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The Salt Lake City Council wrapped up 2020 by putting an end to what Chair Chris Wharton called the “scooter-pocalypse,” at long last putting into place an ordinance regulating the rental and use of e-scooters.
New rules approved Tuesday night focus on safety and cleaning up sidewalks, although the council did not impose specific speed limits or slow zones.
E-scooters will need to be equipped with warning bells, a secondary braking system, GPS as well as prominently displayed ID numbers and company contact information. Riders are barred from leaving the devices in areas that impede pedestrians and traffic, including parking spaces, UTA platforms, within 15 feet of building access points or driveways, and within 15 feet of traffic lights or utility boxes.
Scooter rental companies will require riders to submit pictures proving they properly parked.
Riders will also need to follow the same traffic laws that apply to bicycles, including staying off downtown sidewalks.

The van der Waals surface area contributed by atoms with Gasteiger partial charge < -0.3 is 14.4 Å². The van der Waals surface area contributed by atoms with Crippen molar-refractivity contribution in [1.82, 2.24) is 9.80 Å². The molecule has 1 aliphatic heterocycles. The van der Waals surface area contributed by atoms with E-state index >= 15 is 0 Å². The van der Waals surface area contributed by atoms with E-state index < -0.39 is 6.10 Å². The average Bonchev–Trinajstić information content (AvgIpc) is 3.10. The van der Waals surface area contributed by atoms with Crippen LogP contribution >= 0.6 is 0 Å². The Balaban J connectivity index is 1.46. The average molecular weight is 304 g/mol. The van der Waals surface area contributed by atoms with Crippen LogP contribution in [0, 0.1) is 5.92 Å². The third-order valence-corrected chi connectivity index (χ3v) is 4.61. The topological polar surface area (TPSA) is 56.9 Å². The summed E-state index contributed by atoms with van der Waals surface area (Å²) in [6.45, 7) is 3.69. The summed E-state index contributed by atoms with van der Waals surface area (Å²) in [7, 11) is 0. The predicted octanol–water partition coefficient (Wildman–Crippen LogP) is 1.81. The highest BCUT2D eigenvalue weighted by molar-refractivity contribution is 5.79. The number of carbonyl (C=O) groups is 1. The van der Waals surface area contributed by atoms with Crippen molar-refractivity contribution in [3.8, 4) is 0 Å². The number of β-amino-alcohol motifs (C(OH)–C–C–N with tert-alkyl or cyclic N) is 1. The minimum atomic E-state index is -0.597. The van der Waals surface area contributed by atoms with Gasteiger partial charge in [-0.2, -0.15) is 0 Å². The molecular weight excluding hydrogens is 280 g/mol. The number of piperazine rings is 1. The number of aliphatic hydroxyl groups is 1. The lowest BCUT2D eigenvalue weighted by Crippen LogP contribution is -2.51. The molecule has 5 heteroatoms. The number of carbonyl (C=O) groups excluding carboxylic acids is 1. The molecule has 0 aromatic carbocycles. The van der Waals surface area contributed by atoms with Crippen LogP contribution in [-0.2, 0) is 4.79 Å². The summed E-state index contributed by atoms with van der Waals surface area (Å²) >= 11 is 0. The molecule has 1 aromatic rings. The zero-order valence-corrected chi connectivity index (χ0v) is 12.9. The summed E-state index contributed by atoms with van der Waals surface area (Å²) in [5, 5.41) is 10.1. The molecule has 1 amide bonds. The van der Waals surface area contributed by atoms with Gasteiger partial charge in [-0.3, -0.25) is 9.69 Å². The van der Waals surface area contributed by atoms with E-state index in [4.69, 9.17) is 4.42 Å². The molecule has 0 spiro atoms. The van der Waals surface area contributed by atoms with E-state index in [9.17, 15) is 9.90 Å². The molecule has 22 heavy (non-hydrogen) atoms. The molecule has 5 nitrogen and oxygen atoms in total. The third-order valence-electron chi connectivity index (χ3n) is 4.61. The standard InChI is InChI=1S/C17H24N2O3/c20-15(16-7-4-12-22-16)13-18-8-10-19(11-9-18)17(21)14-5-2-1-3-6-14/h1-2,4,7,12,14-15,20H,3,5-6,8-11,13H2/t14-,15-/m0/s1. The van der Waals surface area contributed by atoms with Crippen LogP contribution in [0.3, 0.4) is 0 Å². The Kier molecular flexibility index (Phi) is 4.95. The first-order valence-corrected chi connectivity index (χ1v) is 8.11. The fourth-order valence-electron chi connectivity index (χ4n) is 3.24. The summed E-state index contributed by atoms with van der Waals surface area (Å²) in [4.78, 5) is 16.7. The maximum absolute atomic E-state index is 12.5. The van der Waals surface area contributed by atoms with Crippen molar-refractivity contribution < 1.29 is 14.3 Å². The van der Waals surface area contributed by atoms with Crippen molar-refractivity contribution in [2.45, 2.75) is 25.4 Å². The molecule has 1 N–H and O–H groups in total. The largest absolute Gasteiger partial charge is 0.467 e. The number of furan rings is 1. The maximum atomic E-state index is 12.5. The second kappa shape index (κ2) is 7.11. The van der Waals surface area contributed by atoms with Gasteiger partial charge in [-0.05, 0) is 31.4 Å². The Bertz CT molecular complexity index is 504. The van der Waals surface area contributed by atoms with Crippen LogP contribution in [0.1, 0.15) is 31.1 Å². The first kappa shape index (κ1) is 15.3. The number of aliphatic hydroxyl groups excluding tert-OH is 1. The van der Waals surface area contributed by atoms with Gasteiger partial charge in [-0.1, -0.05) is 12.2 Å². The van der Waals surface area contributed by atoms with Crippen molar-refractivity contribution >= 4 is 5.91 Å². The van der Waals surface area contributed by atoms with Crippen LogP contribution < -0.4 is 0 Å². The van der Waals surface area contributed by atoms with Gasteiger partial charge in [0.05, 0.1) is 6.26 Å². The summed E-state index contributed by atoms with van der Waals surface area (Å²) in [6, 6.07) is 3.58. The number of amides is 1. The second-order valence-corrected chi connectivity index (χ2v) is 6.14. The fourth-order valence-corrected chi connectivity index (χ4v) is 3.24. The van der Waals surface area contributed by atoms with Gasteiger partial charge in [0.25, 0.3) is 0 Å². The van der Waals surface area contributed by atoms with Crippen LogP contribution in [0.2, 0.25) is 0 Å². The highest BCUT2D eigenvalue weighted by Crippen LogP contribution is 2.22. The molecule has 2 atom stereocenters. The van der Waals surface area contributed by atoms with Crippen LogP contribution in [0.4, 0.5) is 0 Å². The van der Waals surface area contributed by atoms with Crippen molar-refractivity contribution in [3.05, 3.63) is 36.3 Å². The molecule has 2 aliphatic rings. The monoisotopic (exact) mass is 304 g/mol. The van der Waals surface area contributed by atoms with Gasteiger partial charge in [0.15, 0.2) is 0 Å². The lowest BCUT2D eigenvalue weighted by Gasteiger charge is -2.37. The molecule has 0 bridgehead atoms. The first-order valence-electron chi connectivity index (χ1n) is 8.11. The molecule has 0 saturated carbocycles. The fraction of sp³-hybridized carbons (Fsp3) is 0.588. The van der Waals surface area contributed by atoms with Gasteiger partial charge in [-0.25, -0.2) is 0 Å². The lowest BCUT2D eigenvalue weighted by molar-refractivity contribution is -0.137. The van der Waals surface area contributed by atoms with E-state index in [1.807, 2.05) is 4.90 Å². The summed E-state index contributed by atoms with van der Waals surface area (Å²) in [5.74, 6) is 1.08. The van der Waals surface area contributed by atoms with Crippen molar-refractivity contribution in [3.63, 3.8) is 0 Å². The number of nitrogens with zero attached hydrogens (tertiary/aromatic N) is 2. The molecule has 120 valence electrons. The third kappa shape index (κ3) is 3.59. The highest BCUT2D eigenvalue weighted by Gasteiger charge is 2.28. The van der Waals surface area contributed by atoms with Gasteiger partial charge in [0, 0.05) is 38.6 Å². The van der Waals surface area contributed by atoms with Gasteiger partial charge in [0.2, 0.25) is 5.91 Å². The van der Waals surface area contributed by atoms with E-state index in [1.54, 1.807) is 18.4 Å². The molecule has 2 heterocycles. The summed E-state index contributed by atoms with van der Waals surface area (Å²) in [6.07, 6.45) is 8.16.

Violation of these regulations is an infraction, punishable by a fine of up to $750.
Riders are also barred from operating scooters while drunk or impaired by drugs, subject to prosecution as a class B misdemeanor, which carries a fine up to $1,000 and maximum 6-month jail sentence.
The regulations require electronic scooter companies to obtain a business license and insurance before operating.
Salt Lake City had originally proposed charging $100 or more per scooter each year, which companies opposed, instead preferring a per-ride fee. The council struck a compromise, charging $30 per scooter and 10 cents per ride. The revenue will be used to fund oversight of the program.
The council unanimously approved the new regulations in their last meeting of the year, sans council member Ana Valdemoros who is closing out 2020 with a new baby.
Not so long ago, e-scooters littering city sidewalks and causing near-misses with pedestrians were among the most cantankerous issues facing the City Council. Then 2020 brought a deadly pandemic, a damaging earthquake, economic upheaval, weeks of occasionally destructive police protests, a hurricane-force windstorm and many late nights for the city’s elected officials. All of these urgent issues pushed scooters down on the to-do list.
“2020 has been the longest 12 months of my life,” Wharton said, addressing the council at his last meeting as chair. “I’ve gained more than a few gray hairs on my head.”
The new “dockless shared mobility” ordinance received a green light without any council discussion, although it has been a topic of much debate since 2018.
Several scooter companies expressed support for the new rules at previous council meetings, including Spin and Lime. Those operators spent the summer deploying educational campaigns to help riders understand safety and the coming rules.